Top Twenty-Two e-Discovery Opinions of 2016 – starting with the 22nd and 21st

This is the first in a twelve-part installment on the twenty-two cases that were the most interesting in 2016. I start with the twenty-second ranked case, GN Netcom v. Plantronics, 2016 U.S. Dist. LEXIS 93299 (D. Del. July 12, 2016). Then count up to the twenty-first most interesting e-discovery case of 2016, CAT3, LLC v. Black Lineage, Inc., 2016 U.S. Dist. LEXIS 3618 (S.D.N.Y. Jan. 12, 2016).

TWENTY-SECOND – GN Netcom v. Plantronics

Chief United States District Judge Leonard Stark of the United States District Court for the District of Delaware

Chief United States District Judge Leonard Stark of the USDC for the District of Delaware

The twenty-second ranked case is interesting because of the size of fees and damages involved. GN Netcom v. Plantronics, 2016 U.S. Dist. LEXIS 93299 (D. Del. July 12, 2016). Here the defendant intentionally destroyed emails in bad faith. The very upset, for good cause I might add, U.S. District Judge Leonard P. Stark taxed the defendant $3,000,000 in punitive damages plus other sanctions for the “nearly 18 months of discovery to get [to] the bottom of the deletion story.”

Here is the award, the amounts of which are on the high-end of monetary sanctions.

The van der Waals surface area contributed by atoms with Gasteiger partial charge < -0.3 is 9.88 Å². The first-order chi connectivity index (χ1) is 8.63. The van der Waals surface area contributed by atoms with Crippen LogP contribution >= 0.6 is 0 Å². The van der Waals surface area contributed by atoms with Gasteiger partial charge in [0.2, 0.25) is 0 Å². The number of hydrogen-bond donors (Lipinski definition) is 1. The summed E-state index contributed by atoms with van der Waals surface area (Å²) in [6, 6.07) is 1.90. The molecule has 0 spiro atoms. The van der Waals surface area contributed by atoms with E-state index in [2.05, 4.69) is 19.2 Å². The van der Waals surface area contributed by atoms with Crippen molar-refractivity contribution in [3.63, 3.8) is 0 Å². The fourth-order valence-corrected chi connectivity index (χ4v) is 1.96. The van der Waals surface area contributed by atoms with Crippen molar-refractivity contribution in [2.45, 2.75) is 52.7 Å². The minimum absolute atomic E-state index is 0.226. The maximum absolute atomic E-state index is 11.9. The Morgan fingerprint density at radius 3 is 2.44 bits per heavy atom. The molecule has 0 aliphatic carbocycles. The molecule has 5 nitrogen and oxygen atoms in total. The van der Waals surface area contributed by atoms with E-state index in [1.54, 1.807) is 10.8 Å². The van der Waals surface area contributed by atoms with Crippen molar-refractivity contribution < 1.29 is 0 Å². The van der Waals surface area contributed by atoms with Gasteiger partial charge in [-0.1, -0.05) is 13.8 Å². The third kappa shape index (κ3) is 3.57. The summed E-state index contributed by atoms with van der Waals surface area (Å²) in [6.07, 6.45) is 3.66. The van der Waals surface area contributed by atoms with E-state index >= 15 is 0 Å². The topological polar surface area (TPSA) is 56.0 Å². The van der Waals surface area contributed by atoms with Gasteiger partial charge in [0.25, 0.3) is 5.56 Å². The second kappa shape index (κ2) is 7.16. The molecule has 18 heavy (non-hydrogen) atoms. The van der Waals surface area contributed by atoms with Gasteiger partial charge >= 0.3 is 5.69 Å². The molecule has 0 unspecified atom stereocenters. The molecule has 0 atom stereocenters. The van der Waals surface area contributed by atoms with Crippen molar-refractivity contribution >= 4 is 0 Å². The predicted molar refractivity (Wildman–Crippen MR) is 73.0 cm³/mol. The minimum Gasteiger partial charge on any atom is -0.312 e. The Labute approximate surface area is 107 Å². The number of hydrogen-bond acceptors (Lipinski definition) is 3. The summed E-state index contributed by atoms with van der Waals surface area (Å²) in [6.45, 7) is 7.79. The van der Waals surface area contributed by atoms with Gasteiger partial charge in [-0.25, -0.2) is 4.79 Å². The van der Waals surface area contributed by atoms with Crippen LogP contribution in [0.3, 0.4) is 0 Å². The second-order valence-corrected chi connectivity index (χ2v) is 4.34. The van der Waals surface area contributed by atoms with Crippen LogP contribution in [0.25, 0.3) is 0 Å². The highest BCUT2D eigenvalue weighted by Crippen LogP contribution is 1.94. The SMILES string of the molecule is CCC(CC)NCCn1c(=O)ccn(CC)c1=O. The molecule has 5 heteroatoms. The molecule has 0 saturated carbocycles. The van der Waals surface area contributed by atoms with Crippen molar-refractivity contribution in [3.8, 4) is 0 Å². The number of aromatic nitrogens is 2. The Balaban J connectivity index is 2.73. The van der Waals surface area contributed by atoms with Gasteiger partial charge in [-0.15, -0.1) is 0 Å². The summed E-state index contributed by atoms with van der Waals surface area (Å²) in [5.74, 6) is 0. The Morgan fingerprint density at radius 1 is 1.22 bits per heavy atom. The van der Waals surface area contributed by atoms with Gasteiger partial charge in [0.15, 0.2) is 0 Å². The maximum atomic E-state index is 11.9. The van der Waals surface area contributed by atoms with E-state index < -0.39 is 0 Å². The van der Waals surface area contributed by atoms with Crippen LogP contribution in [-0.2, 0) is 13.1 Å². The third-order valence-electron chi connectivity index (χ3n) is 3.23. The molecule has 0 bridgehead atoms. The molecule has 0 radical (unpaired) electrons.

As sanctions for spoliation, Plantronics, Inc. (“Plantronics”) shall be subject to: (1) monetary sanctions in the form of the reasonable fees and costs incurred by GN in connection with the disputes leading to today’s Order; (2) punitive sanctions in the amount of $3,000,000; (3) possible evidentiary sanctions, if requested by GN and found by the Court to be warranted as this case progresses toward trial; and ( 4) instructions to the jury that it may draw an adverse inference that emails destroyed by Plantronics would have been favorable to GN’ s case and/or unfavorable to Plantronics’ defense.

The opinion by Chief Judge Stark makes the e-Discovery Team’s Top 22 list of most interesting e-discovery cases in 2016 not only because of the size of the cash award, but also because of the location of the court itself, namely Delaware, where many large corporate disputes are litigated.

rule_37eThe opinion contains an excellent discussion of case law and background on sanctions and Amended Rule 37(e). Here is how Chief Judge Stark sums up Third Circuit law on sanctions:

ln Schmid, 13 F.3d at 79, the Third Circuit listed three “key considerations” for determining appropriate sanctions for spoliation of evidence: “(1 ) the degree of fault of the party who altered or destroyed the evidence; (2) the degree of prejudice suffered by the opposing party; and (3) whether there is a lesser sanction that will avoid substantial unfairness to the opposing party and, where the offending party is seriously at fault, will serve to deter such conduct by others in the future.” A court may impose dispositive sanctions for spoliation to remedy prejudice and deter future misconduct. See Micron, 917 F. Supp. 2d at 328 (“Any lesser sanction would, in effect, reward [the spoliator] for the gamble it took by spoliating and tempt others to do the same.”).

Judge Stark summarizes the bad faith conduct of the defendant that required the sanctions.